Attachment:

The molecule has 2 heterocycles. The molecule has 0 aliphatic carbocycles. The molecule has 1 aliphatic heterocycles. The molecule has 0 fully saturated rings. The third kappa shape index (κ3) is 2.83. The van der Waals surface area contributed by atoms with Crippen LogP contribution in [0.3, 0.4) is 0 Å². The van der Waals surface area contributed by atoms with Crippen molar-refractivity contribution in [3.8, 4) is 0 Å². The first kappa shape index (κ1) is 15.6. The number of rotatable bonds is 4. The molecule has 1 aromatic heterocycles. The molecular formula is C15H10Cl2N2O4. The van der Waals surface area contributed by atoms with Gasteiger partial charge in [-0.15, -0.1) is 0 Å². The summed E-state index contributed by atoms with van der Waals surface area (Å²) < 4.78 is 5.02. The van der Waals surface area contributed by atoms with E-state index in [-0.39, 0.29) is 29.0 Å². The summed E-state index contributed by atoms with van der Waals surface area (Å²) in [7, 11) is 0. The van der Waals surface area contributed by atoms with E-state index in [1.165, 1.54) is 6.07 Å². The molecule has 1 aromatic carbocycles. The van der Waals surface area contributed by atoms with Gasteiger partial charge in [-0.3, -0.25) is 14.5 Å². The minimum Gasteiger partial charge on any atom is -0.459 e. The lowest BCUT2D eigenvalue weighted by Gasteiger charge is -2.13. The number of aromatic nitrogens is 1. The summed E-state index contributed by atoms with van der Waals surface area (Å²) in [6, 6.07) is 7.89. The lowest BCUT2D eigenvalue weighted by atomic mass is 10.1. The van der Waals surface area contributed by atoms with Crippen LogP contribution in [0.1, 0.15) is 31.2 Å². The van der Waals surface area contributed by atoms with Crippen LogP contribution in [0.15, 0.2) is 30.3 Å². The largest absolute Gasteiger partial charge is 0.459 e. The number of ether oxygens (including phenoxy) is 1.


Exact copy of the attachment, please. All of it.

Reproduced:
The molecule has 2 heterocycles. The molecule has 0 aliphatic carbocycles. The molecule has 1 aliphatic heterocycles. The molecule has 0 fully saturated rings. The third kappa shape index (κ3) is 2.83. The van der Waals surface area contributed by atoms with Crippen LogP contribution in [0.3, 0.4) is 0 Å². The van der Waals surface area contributed by atoms with Crippen molar-refractivity contribution in [3.8, 4) is 0 Å². The first kappa shape index (κ1) is 15.6. The number of rotatable bonds is 4. The molecule has 1 aromatic heterocycles. The molecular formula is C15H10Cl2N2O4. The van der Waals surface area contributed by atoms with Gasteiger partial charge in [-0.15, -0.1) is 0 Å². The summed E-state index contributed by atoms with van der Waals surface area (Å²) < 4.78 is 5.02. The van der Waals surface area contributed by atoms with E-state index in [-0.39, 0.29) is 29.0 Å². The summed E-state index contributed by atoms with van der Waals surface area (Å²) in [7, 11) is 0. The van der Waals surface area contributed by atoms with E-state index in [1.165, 1.54) is 6.07 Å². The molecule has 1 aromatic carbocycles. The van der Waals surface area contributed by atoms with Gasteiger partial charge in [-0.3, -0.25) is 14.5 Å². The minimum Gasteiger partial charge on any atom is -0.459 e. The lowest BCUT2D eigenvalue weighted by Gasteiger charge is -2.13. The number of aromatic nitrogens is 1. The summed E-state index contributed by atoms with van der Waals surface area (Å²) in [6, 6.07) is 7.89. The lowest BCUT2D eigenvalue weighted by atomic mass is 10.1. The van der Waals surface area contributed by atoms with Crippen LogP contribution in [0.1, 0.15) is 31.2 Å². The van der Waals surface area contributed by atoms with Crippen LogP contribution in [0.15, 0.2) is 30.3 Å². The largest absolute Gasteiger partial charge is 0.459 e. The number of ether oxygens (including phenoxy) is 1.